CRE Investment Activity, a Hazy Office Forecast, and Promising Proptech Outlooks

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Welcome to the CRE News Digest from First American Title NCS, where we explore the biggest stories in commercial real estate. As a legacy brand working in CRE for more than 120 years, First American keenly knows the market and the forces that are impacting our clients’ businesses.

Big Picture: REITs on the Rise

 Commercial real estate investment is at a crossroads as the market slowly stabilizes. According to new data, CRE investment volume was down in Q2 by 64% year-over-year, representing the fourth consecutive quarter of declines. While investment volume in nontraded REITs improved from May to June, these increases were still significantly outpaced by withdrawals.

 Low property prices fueled by increasing interest rates have spurred a wave of activity from several top Wall Street firms. While many property owners have been holding out on turning over their portfolios in hopes that the market will bounce back, some have begun to sell and accept their losses. In response, firms including Goldman Sachs, BGO, and EQT Exeter have launched new nontraded REITs to scoop up distressed properties at historically low prices.

 Industry experts are approaching this investment trend with optimism. Robert A. Stanger & Co. CEO and Chairman Kevin Gannon shared with Bisnow that “once we meet this test through the next several months… I think this [nontraded REIT] structure is going to take off like a rocket.”

 First American Senior Commercial Real Estate Economist Xander Snyder concurs, having recently shared his perspective on investment opportunities on America’s CRE Show podcast. According to Xander, as traditional bank lenders pull back, more risk-tolerant investors pick up the slack. While the amount of capital from nonbank lenders can’t fully make up for that of banks, these opportunities still provide a solid alternative and remain attractive to real estate investors.

 State of the Sector: Office

 The office asset class continues to be a source of instability in the commercial real estate market. A new report from Trepp revealed that office CMBS delinquency rates increased to nearly 5% in July, up from 1.62% at this time last year.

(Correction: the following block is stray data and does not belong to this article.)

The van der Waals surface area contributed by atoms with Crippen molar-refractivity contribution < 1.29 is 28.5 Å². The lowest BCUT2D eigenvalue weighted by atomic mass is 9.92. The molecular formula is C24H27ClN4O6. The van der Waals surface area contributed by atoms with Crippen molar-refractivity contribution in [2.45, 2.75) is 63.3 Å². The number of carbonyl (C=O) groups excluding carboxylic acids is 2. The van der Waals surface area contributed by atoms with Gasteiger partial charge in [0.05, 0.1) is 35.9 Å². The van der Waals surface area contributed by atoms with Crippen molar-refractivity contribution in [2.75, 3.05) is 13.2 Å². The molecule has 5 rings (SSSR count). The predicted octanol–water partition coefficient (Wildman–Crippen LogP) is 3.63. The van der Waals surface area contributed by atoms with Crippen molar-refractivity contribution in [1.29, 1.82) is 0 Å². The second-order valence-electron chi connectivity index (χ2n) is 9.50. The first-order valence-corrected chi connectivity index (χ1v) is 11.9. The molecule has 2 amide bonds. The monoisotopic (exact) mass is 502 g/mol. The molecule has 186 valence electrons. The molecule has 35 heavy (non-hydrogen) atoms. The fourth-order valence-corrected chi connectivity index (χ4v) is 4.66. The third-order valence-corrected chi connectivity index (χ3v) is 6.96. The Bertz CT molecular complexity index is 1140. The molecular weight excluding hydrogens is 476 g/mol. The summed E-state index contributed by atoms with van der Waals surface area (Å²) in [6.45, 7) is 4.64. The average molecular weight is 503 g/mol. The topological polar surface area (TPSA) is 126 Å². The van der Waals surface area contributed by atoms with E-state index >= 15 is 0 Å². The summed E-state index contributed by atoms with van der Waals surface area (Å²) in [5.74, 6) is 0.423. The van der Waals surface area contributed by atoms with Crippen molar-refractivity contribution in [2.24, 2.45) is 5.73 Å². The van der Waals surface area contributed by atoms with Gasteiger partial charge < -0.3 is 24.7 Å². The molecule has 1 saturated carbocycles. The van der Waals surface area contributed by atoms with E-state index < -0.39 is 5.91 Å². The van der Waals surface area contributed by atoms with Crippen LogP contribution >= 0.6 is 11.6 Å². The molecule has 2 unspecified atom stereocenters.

The sector is being closely monitored as office giant WeWork announced in August they have “substantial doubt” about staying in business. If the company were to file for Chapter 11 bankruptcy, the termination of their leases nationwide would further drive up vacancy rates and prolong the asset class’s already-rocky recovery. However, according to Benzinga, a WeWork bankruptcy could potentially create new opportunities for investors. More broadly, recent deal activity indicates that some stakeholders have hope that the office sector will rebound; Fortress recently acquired a $1 billion loan portfolio from Capital One composed mostly of New York City office buildings.

 For now, the industry remains in a “wait-and-see” pattern as office sector woes run their course.

 Innovation: Proptech on the Upswing

 The proptech market is predicted to grow at an increasing rate over the next decade or so, and CRE instability has stoked stakeholders’ appetite for new, innovative solutions to ongoing issues. Proptech is being proposed as a potential solution for the office vacancy crisis as landlords look towards new technologies to encourage their tenants to return to the office. Examples of new office proptech offerings include Swiftconnect, which streamlines credentialing and automates access to buildings for employees, and tenant experience platform VTS Activate, a tenant experience app that centralizes tools like visitor management and maintenance on one platform.

 Despite a slowdown in proptech investment through the first half of 2023, investors are bullish that activity will pick up.


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